Harry Geels: Your voting guide for the upcoming elections
This column was originally written in Dutch. This is a English translation.
By Harry Geels
The current situation in Dutch politics causes confusion among many people. To provide some overview, the political landscape can be divided along two axes and three disruptors in the current debate can be identified.
The elections for the Dutch House of Representatives are approaching quickly and many voters have not yet made a choice. This is understandable for three reasons. Firstly, many political parties have been added and the differences between them are not always clear. Secondly, the parties that have governed in recent decades have not always kept their promises. Third, we live in a time of many geopolitical, socio-economic and climate crises, and many are concerned and doubtful about how to solve them. But there is something else going on.
Classical left-right thinking is outdated. For example, the PVV is left-wing (in the traditional sense of the word) when it comes to income politics, but is also right-wing conservative. The party wants to return to the guilder, less international cooperation and keep the Netherlands mainly for the Dutch. It is better to divide the universe of political shades along two dimensions: the traditional left-right dimension of socialism versus liberalism and the dimension of nationalism versus globalism. If we do that, the following classification is created.
Figure 1: Classification of Dutch political parties
Three disruptive factors in the current debate
There are three further disruptors present in the political debate. Firstly, that globalism - or the pursuit of overarching international cooperation, for example through bodies such as the UN, the WEF, the WHO, but closer to the EU - is at odds with our local freedom and democracy. This is by definition the case, because decision-making takes place at an international level. Members of these international organizations are not democratically elected and decision-making has to take place regularly, sometimes through the lobby circuit with under-the-table deals.
The second 'disruptor' is the way in which climate change is debated. What is special is that climate has become the domain of left-wing political parties that also use the discussion in passing to attack capitalism (a system that no longer exists in its pure form anyway), to raise more taxes and to introduce more regulation. Furthermore, the climate debate is riddled with fallacies from both traditional left-wing and right-wing parties. Moreover, climate problems can just as well – and probably more efficiently and quickly – be resolved via the free market.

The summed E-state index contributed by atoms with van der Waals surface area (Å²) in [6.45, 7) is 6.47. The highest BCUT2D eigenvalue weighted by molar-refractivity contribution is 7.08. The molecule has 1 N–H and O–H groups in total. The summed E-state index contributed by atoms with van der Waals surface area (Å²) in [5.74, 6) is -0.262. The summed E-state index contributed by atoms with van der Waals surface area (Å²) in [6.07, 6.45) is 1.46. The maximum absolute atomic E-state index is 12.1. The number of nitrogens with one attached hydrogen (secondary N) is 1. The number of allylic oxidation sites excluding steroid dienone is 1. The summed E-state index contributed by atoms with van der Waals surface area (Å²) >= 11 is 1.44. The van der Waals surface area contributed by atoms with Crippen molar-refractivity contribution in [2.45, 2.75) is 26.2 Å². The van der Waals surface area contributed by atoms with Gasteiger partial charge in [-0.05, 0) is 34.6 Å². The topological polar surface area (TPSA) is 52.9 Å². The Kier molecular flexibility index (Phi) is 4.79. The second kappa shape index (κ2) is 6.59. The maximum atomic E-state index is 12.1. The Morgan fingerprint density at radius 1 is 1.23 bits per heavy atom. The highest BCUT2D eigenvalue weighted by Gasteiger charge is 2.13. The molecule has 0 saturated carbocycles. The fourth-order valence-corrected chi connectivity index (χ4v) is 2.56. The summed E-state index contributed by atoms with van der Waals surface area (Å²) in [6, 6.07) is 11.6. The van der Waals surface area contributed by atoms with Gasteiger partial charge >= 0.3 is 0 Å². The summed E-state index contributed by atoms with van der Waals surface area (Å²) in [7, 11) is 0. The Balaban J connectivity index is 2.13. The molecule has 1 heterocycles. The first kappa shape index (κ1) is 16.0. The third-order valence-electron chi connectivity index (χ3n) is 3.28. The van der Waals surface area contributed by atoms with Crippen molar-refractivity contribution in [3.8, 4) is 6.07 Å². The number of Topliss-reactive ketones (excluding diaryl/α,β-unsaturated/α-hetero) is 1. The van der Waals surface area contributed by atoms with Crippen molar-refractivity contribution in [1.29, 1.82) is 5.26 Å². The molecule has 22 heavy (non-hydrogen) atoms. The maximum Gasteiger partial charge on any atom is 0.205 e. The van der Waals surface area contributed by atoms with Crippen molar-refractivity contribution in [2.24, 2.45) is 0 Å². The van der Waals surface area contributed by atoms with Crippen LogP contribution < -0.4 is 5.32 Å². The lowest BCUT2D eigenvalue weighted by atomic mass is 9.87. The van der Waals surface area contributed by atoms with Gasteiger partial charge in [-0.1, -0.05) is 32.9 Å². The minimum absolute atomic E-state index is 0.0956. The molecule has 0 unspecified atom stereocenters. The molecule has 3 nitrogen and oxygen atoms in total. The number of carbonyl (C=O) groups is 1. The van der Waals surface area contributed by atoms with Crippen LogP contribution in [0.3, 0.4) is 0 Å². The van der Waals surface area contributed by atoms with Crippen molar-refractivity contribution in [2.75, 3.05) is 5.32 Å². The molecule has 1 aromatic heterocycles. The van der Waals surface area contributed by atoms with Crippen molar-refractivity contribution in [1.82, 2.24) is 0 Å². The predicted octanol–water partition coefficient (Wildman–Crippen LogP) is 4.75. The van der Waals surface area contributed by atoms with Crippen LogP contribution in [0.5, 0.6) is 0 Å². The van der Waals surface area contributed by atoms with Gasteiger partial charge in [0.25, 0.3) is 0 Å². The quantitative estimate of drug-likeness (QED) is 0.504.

Finally, the third nuisance: the major political parties receive by far the most attention in the media. Small parties that are not represented in the House of Representatives are hardly given the opportunity to express their views. Do we really want new politics that badly? In life and certainly in politics, the principle 'everything you pay attention to becomes bigger' applies. If we adhere to a real democracy, then every political party, including parties that are not yet represented in the House of Representatives, should receive equal media attention.
Based on current polls, there appear to be three political blocs that could form a coalition after the elections. The 'globalist middle bloc', in which GroenLinks-PvdA, NSC and VVD will compete to become the largest, has the best chance. Second and third: a more neutral middle bloc (in which more attention to local and national issues is possible) and a left-globalist bloc (in which the complication will be whether NSC will want to cooperate). NSC and D66 are in all three blocks.
Figure 2: The three most likely political blocs
There are two parties that are only part of one block, BBB and JA21, namely the neutral middle block. Anyone who wants to increase the chance of such a block cannot ignore these two parties. Figure 2 also shows two other ovals: a light brown one and a yellow one. This includes parties that are unlikely to participate in coalition formation because they do not want to, are too small, or are excluded. Those who want more attention to national issues through indirect decision-making choose the parties from the yellow oval. Those who want more socialist politics choose a party from the light brown oval.
Call for eclectic politics
Personally, I am not fond of parties that adhere to a certain ideology (for example socialism or globalism, or a certain religion). Given the many complex crises, eclectic politics, an approach that combines ideas, principles and policies from different political movements and sources, seems better. By combining different ideas and approaches, we can develop more balanced, flexible and effective policies, instead of strictly adhering to the doctrine of one specific political movement.
Eclectic politics can result in a pragmatic approach, using elements of conservatism, liberalism, socialism and other ideologies to provide solutions to the complex problems facing a society. This can lead to a more inclusive approach. There is also a party (not yet represented in the Dutch House of Representatives) that adheres to eclectic politics and is also known for its focus on digital rights, privacy, transparency and direct democracy. Perhaps an interesting alternative.
This article contains a personal opinion from Harry Geels